4. Tarana Burke, founder of the #MeToo movement, made two posts on Instagram responding to the trial, and pushes back on the idea that the Heard v Depp verdict signifies the end of the #MeToo movement. Her first expresses that the #MeToo movement has been “co-opted” by the trial. She criticizes the Internet mockery and trading in facts for engagement. In her next post, she declares, “The ‘me too’ movement isn’t dead, this system is dead.” #MeToo’s lifeline isn’t the courtroom—it’s in survivors.




5. The Root offers a chilling perspective on what this trial means for Black women. Author Candace McDufie asks, if Heard can be shamed to this extent, what does that mean for the Black women who don’t have “whiteness or fame”? This article finds that this trial has made the threat of ridicule that much more terrifying, because there truly is nothing any woman can do to shield herself from it. 

6. Over at Gawker, Joan Summers provides a thoughtful reflection on how women might be affected by this seemingly out-of-touch celebrity trial, connecting the dots between the trial’s verdict and Depp’s supporters with conservative politics and media outlets. As the GOP ramps up their efforts to make abortion inaccessible, and to vilify the transgender community, they’ve also shown unwavering support for Depp. Sexual assault is being disregarded in new abortion laws, and parents who support their transgender children are being framed as abusers. The trial is just another way for GOP lawmakers to erode women’s credibility, Summers argues.

7. In this article in Rolling Stone, EJ Dickson interviews domestic abuse survivors to discover what their opinions on the trial are, and details the fear that many of them have experienced after watching Heard be publicly humiliated. The survivors describe threats from their abusers, that they would be humiliated publicly if they ever came forward; then they had to watch a real life manifestation of that. Regardless of the verdict, just watching a woman be torn apart for describing her experiences of abuse is an ominous warning.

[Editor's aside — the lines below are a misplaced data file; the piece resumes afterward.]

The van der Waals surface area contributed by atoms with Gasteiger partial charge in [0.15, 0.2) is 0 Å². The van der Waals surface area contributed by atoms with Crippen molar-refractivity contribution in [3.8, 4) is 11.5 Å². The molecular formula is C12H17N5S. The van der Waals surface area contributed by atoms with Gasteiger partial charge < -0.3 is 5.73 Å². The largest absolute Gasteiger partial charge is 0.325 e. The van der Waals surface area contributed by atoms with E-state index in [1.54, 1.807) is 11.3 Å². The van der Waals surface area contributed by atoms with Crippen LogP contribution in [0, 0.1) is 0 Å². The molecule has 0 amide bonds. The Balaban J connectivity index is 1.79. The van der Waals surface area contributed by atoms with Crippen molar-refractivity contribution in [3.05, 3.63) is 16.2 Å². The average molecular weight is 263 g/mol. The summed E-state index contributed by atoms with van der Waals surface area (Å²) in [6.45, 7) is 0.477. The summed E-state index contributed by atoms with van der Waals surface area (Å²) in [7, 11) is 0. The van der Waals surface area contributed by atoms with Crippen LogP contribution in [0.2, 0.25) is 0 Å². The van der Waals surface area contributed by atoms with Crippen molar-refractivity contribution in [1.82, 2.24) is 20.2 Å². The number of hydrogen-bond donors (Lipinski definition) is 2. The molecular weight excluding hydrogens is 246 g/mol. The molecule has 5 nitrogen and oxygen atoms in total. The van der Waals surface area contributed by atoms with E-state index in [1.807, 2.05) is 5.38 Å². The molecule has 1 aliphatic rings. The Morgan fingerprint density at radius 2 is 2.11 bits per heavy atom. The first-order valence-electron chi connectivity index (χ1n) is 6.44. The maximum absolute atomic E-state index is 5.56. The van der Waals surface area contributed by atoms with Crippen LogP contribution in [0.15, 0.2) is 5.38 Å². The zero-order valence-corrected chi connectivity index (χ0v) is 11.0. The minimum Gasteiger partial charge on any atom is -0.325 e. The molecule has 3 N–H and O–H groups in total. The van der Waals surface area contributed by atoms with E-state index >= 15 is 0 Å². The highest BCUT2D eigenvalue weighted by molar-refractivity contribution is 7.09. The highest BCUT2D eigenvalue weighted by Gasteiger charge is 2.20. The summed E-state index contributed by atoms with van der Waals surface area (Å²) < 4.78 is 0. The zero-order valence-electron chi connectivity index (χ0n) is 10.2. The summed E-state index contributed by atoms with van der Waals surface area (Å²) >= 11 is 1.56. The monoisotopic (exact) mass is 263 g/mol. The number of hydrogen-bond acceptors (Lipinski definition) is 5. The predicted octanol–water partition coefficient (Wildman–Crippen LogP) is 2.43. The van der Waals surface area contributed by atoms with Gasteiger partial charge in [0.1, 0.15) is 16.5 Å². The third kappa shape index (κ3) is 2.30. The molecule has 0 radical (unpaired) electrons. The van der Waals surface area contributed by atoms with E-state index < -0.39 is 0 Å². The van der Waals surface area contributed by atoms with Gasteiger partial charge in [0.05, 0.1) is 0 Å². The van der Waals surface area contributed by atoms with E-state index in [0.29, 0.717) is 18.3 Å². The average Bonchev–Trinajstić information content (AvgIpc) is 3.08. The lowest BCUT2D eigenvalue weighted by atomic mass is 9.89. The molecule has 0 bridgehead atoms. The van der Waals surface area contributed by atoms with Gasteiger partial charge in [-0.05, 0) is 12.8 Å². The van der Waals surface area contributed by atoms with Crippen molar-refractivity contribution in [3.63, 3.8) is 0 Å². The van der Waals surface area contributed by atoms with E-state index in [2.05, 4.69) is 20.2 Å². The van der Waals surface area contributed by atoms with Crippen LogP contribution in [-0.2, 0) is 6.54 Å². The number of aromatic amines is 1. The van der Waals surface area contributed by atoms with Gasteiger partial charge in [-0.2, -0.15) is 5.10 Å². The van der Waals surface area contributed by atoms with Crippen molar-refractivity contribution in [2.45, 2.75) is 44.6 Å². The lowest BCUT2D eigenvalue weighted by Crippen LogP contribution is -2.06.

8. Monica Lewinsky is all too familiar with public shaming; after news broke of her affair with Bill Clinton, she was relentlessly bullied online. In an article she wrote for Vanity Fair, we see her express frustration and disappointment with the public response to the trial. Heard was mocked far more than Depp, Lewinsky points out, and as a culture, “we have stoked the flames of misogyny.” There were varying responses to Lewinsky’s article on Twitter, but one thing is clear; Lewinsky has an acute understanding of hyper-visibility, especially as a woman, and the rabid misogyny directed toward Heard during this trial doesn’t just affect her—it affects us all.

9. @badgyal tweeted a concise, but powerful reminder: those making a mockery of abuse are sending a message to the victims in their lives. It’s not a nice one. 



Top photo collage original images: Johnny Depp: Harald Krichel – Own work; Amber Heard: Gage Skidmore from Peoria, AZ, United States of America